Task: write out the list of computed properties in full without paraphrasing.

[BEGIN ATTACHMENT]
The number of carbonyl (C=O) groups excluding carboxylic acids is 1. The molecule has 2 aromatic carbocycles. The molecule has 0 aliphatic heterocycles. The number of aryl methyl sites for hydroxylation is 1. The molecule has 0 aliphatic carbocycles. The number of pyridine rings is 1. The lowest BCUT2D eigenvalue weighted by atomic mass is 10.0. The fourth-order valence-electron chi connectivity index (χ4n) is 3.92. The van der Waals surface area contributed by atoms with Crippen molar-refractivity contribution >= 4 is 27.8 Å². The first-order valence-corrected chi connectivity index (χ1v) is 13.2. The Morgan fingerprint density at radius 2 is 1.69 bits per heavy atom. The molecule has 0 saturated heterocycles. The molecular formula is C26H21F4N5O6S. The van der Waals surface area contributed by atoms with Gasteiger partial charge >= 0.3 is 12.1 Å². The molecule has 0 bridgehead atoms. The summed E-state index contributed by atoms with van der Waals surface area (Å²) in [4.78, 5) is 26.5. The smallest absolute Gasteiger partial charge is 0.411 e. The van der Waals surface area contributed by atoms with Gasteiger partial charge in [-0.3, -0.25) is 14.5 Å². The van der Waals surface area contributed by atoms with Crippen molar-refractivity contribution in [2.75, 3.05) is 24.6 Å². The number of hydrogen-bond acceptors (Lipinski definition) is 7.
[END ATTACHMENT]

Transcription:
The number of carbonyl (C=O) groups excluding carboxylic acids is 1. The molecule has 2 aromatic carbocycles. The molecule has 0 aliphatic heterocycles. The number of aryl methyl sites for hydroxylation is 1. The molecule has 0 aliphatic carbocycles. The number of pyridine rings is 1. The lowest BCUT2D eigenvalue weighted by atomic mass is 10.0. The fourth-order valence-electron chi connectivity index (χ4n) is 3.92. The van der Waals surface area contributed by atoms with Crippen molar-refractivity contribution >= 4 is 27.8 Å². The first-order valence-corrected chi connectivity index (χ1v) is 13.2. The Morgan fingerprint density at radius 2 is 1.69 bits per heavy atom. The molecule has 0 saturated heterocycles. The molecular formula is C26H21F4N5O6S. The van der Waals surface area contributed by atoms with Gasteiger partial charge >= 0.3 is 12.1 Å². The molecule has 0 bridgehead atoms. The summed E-state index contributed by atoms with van der Waals surface area (Å²) in [4.78, 5) is 26.5. The smallest absolute Gasteiger partial charge is 0.411 e. The van der Waals surface area contributed by atoms with Gasteiger partial charge in [-0.3, -0.25) is 14.5 Å². The van der Waals surface area contributed by atoms with Crippen molar-refractivity contribution in [2.75, 3.05) is 24.6 Å². The number of hydrogen-bond acceptors (Lipinski definition) is 7.